We report on the normal and lateral forces between controlled-density mono- and bilayers of phospholipid co-adsorbed onto hydrophobic and hydrophilic solid supports, respectively. Interactions between 1,2-dioleoyl-sn-glycero-3-phosphocholine layers were measured using an atomic force microscope. Notable features of the normal force curves (barrier heights and widths) were found to correlate with the thickness and density of the supported lipid layers. The friction and normal force curves were also found interrelated. Thus, very low friction values were measured as long as the supported layer(s) resisted the normal pressure of the tip. However, as the applied load exceeded the critical value needed for puncturing the layers, the friction jumped to values close to those recorded between bare surfaces. The lipid layers were self-healing between measurements, but a significant hysteresis was observed in the force curves measured on approach and retraction, respectively. The study shows the potential of using atomic force microscopy for lipid layer characterization both with respect to structure and interactions. It further shows the strong lubricating effect of adsorbed lipid layers and how this varies with surface density of lipids. The findings may have important implications for the issue of joint lubrication.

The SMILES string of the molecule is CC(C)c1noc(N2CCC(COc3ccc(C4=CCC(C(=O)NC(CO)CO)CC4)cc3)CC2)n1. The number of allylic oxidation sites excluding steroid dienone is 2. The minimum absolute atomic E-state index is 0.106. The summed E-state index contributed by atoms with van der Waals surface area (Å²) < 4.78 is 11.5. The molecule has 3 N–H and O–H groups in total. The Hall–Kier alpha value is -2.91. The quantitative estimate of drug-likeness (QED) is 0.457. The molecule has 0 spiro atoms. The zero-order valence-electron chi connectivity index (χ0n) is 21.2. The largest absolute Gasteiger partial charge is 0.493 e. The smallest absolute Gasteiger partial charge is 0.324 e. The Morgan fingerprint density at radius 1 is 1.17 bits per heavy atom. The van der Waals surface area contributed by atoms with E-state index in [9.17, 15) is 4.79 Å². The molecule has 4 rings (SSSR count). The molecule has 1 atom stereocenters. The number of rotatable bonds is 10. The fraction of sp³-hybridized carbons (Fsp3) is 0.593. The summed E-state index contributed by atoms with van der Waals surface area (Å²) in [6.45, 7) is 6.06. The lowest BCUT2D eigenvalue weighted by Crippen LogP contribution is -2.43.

Grant, L.M., F. Tiberg